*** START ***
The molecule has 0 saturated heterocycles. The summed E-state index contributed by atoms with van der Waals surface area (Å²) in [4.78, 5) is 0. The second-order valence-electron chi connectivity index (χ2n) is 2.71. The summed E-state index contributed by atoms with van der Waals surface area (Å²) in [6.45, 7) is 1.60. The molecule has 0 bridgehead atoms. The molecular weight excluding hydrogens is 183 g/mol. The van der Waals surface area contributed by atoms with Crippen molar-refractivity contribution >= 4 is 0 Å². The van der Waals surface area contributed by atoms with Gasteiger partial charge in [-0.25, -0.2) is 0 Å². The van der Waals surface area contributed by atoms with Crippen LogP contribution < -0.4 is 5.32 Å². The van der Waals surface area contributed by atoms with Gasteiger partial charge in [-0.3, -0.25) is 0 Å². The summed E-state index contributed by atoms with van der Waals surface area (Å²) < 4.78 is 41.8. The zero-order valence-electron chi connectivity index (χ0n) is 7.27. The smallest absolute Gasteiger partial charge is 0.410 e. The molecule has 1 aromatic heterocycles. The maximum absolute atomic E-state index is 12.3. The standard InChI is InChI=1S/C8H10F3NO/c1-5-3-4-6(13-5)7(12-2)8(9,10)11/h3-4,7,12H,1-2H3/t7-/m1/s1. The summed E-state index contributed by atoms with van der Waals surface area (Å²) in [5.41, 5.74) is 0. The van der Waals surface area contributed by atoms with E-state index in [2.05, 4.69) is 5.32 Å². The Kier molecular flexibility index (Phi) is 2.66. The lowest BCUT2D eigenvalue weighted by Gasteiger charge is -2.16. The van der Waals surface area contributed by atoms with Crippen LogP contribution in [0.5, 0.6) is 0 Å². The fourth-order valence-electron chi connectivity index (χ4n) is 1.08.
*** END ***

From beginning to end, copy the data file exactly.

The molecule has 0 saturated heterocycles. The summed E-state index contributed by atoms with van der Waals surface area (Å²) in [4.78, 5) is 0. The second-order valence-electron chi connectivity index (χ2n) is 2.71. The summed E-state index contributed by atoms with van der Waals surface area (Å²) in [6.45, 7) is 1.60. The molecule has 0 bridgehead atoms. The molecular weight excluding hydrogens is 183 g/mol. The van der Waals surface area contributed by atoms with Crippen molar-refractivity contribution >= 4 is 0 Å². The van der Waals surface area contributed by atoms with Gasteiger partial charge in [-0.25, -0.2) is 0 Å². The van der Waals surface area contributed by atoms with Crippen LogP contribution < -0.4 is 5.32 Å². The van der Waals surface area contributed by atoms with Gasteiger partial charge in [-0.3, -0.25) is 0 Å². The summed E-state index contributed by atoms with van der Waals surface area (Å²) < 4.78 is 41.8. The zero-order valence-electron chi connectivity index (χ0n) is 7.27. The smallest absolute Gasteiger partial charge is 0.410 e. The molecule has 1 aromatic heterocycles. The maximum absolute atomic E-state index is 12.3. The standard InChI is InChI=1S/C8H10F3NO/c1-5-3-4-6(13-5)7(12-2)8(9,10)11/h3-4,7,12H,1-2H3/t7-/m1/s1. The summed E-state index contributed by atoms with van der Waals surface area (Å²) in [5.41, 5.74) is 0. The van der Waals surface area contributed by atoms with E-state index in [2.05, 4.69) is 5.32 Å². The Kier molecular flexibility index (Phi) is 2.66. The lowest BCUT2D eigenvalue weighted by Gasteiger charge is -2.16. The van der Waals surface area contributed by atoms with Crippen LogP contribution in [0.5, 0.6) is 0 Å². The fourth-order valence-electron chi connectivity index (χ4n) is 1.08.